Francophone Night draws large crowd

Almost two years ago Southeastern eliminated its French education and French language degree programs due to budget cuts, but the French classes and
French Club continue to thrive. The Francophone night, hosted by the French Club and instructor Aileen Mootoo, joined students from Mootoo’s and Marta Gumpert’s French classes to celebrate the rich French culture on campus. Mootoo aimed for giving the event an informal and relaxed atmosphere that would allow students to enjoy themselves and learn something new.
“Today was great,” said Angele Thibodaux, French club president. “Much more people showed up than I ever expected. Francophone night is just a way to have fun, eat some good food and learn about our French culture.”
Thibodaux and the Vice President of French club Alexia Plaisance are originally from Cut Off, La. The two, along with three other students from Cut Off, opened up Francophone night with a presentation titled “Down Da Bayou.” The group engaged the room by sharing stories of South Lafourche Parish’s food, Cajun French language and heritage. Thibodaux’s mother prepared two pots of homemade Cajun chicken and sausage gumbo and Mootoo brought a Moroccan dish, couscous, as Francophones are also found in Morocco.
“Francophone, it’s not really a term we use much in America,” Mootoo said. “It’s basically a French-speaking country or French-speaking person. Countries other than France that speak French include Madagascar, Hati, Belgium, Ivory Coast, Central to West Africa and Quebec.”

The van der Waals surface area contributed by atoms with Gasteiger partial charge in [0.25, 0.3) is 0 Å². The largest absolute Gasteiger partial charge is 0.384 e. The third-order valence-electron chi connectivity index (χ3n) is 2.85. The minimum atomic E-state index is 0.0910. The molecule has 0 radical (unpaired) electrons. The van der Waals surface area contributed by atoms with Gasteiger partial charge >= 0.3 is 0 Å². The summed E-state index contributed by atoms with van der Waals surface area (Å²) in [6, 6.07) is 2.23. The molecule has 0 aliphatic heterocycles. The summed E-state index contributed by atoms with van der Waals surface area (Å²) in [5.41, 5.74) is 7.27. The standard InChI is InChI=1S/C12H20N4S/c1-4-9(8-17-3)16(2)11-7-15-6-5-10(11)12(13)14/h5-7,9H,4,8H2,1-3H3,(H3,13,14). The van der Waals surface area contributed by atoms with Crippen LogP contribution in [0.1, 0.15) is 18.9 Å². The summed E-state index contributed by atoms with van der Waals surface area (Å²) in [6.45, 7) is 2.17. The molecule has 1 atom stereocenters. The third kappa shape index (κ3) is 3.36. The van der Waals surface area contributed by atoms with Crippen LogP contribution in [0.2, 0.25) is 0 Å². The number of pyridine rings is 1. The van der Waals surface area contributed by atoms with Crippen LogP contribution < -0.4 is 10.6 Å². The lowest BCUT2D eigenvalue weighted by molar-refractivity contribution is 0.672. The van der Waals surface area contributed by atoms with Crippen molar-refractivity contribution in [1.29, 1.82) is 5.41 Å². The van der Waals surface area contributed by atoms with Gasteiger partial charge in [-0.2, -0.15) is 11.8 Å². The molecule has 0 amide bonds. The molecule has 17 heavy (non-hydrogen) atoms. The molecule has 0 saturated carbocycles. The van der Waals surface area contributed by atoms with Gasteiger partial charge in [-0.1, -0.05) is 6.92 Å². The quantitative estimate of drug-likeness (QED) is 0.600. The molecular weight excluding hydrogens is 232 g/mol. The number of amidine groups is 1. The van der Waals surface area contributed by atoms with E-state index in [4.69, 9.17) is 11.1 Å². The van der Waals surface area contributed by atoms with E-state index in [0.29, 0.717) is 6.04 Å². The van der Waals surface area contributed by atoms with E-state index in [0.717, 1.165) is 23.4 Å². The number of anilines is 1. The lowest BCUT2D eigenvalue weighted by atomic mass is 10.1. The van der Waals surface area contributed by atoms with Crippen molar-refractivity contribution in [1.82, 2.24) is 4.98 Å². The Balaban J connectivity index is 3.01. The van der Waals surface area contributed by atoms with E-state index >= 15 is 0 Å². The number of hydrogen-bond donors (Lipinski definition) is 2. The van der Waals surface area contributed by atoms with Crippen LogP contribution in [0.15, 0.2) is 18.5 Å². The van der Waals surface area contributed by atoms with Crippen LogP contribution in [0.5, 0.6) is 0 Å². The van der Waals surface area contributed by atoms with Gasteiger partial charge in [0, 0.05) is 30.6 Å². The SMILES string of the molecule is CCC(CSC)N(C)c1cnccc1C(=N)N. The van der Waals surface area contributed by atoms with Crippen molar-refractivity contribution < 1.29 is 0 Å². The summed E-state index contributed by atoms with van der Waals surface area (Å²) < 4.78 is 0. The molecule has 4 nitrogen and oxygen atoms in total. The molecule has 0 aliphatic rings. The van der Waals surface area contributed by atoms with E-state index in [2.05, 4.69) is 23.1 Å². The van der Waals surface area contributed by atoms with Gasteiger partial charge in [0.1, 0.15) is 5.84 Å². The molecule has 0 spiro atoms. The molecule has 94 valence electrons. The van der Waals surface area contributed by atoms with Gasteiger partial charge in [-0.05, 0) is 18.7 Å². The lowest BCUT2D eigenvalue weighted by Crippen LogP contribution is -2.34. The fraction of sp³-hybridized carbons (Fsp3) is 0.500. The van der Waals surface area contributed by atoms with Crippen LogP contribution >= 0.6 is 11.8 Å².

In Southeast Louisiana and on Southeastern’s campus the French culture is “so strong,” said Mootoo.
The second presentation was given by Nelly Traore and Ghislaine Scheers, two students originally from Ghana. Traore is a junior from Combs La Ville, France and Scheers is a sophomore from Meudon, France. Both are members of the Lady Lion’s soccer team, and love football back home. The Ivory Coast has nineteen regions and is on the northwest coast of Africa, between Ghana and Liberia, where natural cocoa originates. They showed many similarities between the Ivory Coast French culture and the creole culture. Both love to dine on crawfish and gumbo and to dance. Scheers taught everyone the azonto dance which originated in Ghana around the 2000s. The blended hip-hop and reggae African-inspired dance is upbeat and meant to be personalized. It involves hand motions, feet tapping and simple movements that allow the dancers to express emotions. Many left Francophone night with a full stomach and a full mind.
“This is the whole purpose of today, to let everyone know that the French [language] isn’t just spoken in France,” said Mootoo. “France is a very strong country, and its influence goes far.”